At the James Cancer Hospital, guidelines issued by the ACS, the NCCN, and National Cancer Institute in Bethesda, MD, are used to form policy on screening. Also, the institution has disease-specific committees, including a breast disease committee, which discusses such issues as the new guidelines recommended by the task force.
Lester says it is important to discuss health information that has been on the news, because sometimes the information is misinterpreted. For example, ACOG recommended a Pap smear every two years, but women might assume that means they should have a pelvic exam every two years and therefore miss out on other important screenings, such as blood pressure and cholesterol.
Even if a screening test is not needed, it is important to educate women about seeing a physician on a regular basis, says Lester.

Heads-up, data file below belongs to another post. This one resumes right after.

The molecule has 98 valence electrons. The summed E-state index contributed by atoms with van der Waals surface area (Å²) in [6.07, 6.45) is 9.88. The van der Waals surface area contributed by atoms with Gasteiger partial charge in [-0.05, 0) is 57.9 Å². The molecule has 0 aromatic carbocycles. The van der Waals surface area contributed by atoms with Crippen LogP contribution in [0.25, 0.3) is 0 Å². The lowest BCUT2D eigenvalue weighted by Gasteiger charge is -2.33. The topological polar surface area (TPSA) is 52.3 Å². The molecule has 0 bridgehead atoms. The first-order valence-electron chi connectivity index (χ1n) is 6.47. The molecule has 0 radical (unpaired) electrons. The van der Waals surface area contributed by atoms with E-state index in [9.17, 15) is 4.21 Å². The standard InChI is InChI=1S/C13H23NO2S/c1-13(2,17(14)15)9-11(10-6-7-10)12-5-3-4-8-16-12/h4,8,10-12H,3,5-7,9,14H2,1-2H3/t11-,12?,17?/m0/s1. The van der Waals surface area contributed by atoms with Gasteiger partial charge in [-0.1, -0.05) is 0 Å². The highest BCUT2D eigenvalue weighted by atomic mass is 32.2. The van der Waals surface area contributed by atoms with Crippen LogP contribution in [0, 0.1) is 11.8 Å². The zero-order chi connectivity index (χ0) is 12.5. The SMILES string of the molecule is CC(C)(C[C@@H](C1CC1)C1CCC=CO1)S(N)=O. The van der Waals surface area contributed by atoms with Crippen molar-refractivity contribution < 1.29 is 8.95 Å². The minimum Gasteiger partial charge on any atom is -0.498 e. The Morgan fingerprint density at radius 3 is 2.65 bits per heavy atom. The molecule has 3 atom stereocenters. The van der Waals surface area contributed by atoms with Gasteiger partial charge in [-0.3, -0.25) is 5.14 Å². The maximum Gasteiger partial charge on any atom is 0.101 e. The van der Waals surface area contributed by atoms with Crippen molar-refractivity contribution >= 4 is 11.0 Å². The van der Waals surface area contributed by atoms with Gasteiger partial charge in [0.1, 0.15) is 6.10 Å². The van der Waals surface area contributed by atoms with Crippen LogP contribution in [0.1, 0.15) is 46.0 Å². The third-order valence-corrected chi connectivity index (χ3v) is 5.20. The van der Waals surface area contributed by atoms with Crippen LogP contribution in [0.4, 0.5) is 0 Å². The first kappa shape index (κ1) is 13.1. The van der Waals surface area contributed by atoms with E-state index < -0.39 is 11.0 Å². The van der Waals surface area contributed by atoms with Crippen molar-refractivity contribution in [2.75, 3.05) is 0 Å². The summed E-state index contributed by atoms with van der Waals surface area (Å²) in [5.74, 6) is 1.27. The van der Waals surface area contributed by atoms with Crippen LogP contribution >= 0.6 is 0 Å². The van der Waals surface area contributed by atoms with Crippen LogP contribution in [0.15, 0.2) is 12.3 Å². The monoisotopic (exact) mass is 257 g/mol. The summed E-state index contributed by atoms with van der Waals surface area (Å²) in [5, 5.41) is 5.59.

For more information about educating patients about health screenings following breaking news, contact:
Joanne Lester, PhD, CRNP, ANP-BC, AOCN, Research Scientist/Oncology Nurse Practitioner, James Cancer Hospital & Solove Research Institute, Clinical Assistant Professor, College of Nursing, The Ohio State University, Columbus, OH. Telephone: (614) 293-0010. E-mail: firstname.lastname@example.org.
Mary Szczepanik, RN, BSN, MS, Breast Health Specialist, OhioHealth Breast Health Institute, 376 Blenheim Road, Columbus, OH, 43214. Telephone: (614) 268-3547. E-mail: email@example.com.